Why 'Death Becomes Her' Was Trending Last Night

Meryl Streep and Goldie Hawn in 'Death Becomes Her' (Photo: Everett)
Meryl Streep and Goldie Hawn in ‘Death Becomes Her’ (Photo: Everett)

When Meryl Streep was honored with the Cecil B. DeMille Award at last night’s Golden Globe Awards, producers played a montage showcasing the actress’s many great characters. There was her Oscar-winning turn as Margaret Thatcher in The Iron Lady, her star-making role as a mother fighting for custody in Kramer vs. Kramer — and then there was her performance as a bitter, aging actress who makes a deal with the devil to stay forever young in Death Becomes Her. That 1992 black comedy may not be Streep’s biggest hit or most acclaimed role, but it was the one that immediately started trending on social media last night. After 25 years, Death Becomes Her is having a moment.

Watch a trailer for ‘Death Becomes Her:’

Directed by Robert Zemeckis in between Back to the Future Part III and Forrest Gump, Death Becomes Her is a broad horror-comedy about two middle-aged frenemies — actress Madeline Ashton (Streep) and author Helen Sharp (Goldie Hawn) — whose rivalry comes to a head when they discover a secret potion that will restore their youth and beauty. Revitalized, the two women fight for the love of the same man (Bruce Willis) and make a shocking discovery: Their new bodies cannot be killed, even if they’re mangled or mutilated. The film’s most memorable scenes (both unfortunately spoiled by the poster) involve Madeline surviving a broken neck and Helen taking a shotgun blast. In the end, Madeline and Helen get their karmic reward: an eternity of patching each other’s wounds.

Watch Meryl Streep with a broken neck in ‘Death Becomes Her:’

Death Becomes Her received mostly perplexed reviews in 1992 — the New York Times called it “wildly uneven,” Variety said it “yields far more strange fascination than outright laughs” — but was a modest box office hit. Where it did succeed was its ahead-of-the-curve visual effects, which received an Oscar. Streep was also nominated for a Golden Globe for Best Actress in a Motion Picture – Comedy or Musical (which may explain why the film was so prominent in that Globes montage).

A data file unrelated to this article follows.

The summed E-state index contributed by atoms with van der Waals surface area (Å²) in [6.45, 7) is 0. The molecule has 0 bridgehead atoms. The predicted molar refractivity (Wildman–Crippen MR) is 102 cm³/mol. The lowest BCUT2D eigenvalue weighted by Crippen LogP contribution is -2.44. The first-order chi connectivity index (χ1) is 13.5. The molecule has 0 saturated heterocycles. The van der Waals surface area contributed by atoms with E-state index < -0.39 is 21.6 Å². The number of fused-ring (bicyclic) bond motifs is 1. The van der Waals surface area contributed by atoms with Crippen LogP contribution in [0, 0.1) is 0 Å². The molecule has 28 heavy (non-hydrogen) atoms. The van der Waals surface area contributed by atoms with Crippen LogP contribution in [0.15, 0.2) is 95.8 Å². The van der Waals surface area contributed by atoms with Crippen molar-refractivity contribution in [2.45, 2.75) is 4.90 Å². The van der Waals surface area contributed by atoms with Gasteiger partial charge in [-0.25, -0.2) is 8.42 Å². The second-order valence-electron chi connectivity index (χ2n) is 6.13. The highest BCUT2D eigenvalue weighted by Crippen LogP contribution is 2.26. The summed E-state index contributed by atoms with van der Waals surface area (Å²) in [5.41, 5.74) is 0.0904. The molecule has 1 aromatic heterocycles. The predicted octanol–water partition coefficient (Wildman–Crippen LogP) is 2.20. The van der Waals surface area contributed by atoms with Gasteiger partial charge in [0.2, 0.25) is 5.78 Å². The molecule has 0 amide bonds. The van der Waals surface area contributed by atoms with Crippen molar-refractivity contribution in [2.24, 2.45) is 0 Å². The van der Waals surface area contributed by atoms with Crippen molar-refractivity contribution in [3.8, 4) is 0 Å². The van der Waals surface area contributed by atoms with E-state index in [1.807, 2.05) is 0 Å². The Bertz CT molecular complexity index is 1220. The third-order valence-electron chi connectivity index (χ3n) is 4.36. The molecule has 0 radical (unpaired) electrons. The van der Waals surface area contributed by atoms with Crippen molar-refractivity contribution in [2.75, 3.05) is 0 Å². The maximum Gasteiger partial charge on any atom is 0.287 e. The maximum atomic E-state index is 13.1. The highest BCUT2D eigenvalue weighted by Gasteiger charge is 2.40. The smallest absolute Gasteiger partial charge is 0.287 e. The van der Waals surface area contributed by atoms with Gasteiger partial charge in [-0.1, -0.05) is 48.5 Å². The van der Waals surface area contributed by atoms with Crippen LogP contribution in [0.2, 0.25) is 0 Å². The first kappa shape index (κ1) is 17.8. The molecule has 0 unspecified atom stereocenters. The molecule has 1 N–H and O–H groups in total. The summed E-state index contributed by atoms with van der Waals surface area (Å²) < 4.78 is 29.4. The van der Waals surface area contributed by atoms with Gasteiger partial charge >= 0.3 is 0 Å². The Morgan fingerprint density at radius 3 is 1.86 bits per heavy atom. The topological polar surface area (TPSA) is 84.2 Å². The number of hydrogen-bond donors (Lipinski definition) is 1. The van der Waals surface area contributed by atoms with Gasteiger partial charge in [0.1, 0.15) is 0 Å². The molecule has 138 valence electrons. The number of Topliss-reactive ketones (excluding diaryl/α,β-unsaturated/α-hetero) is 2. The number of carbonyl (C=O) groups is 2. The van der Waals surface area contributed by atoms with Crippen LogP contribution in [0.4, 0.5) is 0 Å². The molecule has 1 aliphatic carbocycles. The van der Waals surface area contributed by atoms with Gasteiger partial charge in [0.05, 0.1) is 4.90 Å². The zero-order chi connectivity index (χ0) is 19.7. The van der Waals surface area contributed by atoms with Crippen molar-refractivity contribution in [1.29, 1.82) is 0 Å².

It’s likely that Death Becomes Her has more fans now than it did when it was first released. The morbid comedy has become a cult classic, thanks in large part to gay audiences who have embraced its camp sensibility and old-Hollywood-Gothic style. (Zemeckis’ film owes a lot to the 1960s Bette Davis movies Whatever Happened to Baby Jane? and Hush… Hush Sweet Charlotte.) In recent years, the film has been screened at pride festivals and inspired a challenge on RuPaul’s Drag Race, as well as a celebrity drag queen photo shoot.

In the internet age, the comedy also benefits from being endlessly gif-able. And with Streep being such an icon these days, it’s fun to look back and watch her embrace such a ridiculous role, self-inflating boobs and all. (Fun fact: the special effect in that scene was Streep’s hairstylist.)

Watch Meryl Streep become young again in a scene from ‘Death Becomes Her:’

It’s no wonder that the Golden Globes inspired an outpouring of Death Becomes Her appreciation. Then again, perhaps the Hollywood Foreign Press Association could have made even more of an effort: As comedian Billy Eichner pointed out, the two stars were both in the room last night. “You have MERYL and GOLDIE there and no DEATH BECOMES HER reunion yet?” he tweeted. Oscar producers, pay attention: The world wants to see Goldie Hawn and Meryl Streep have another shovel fight.

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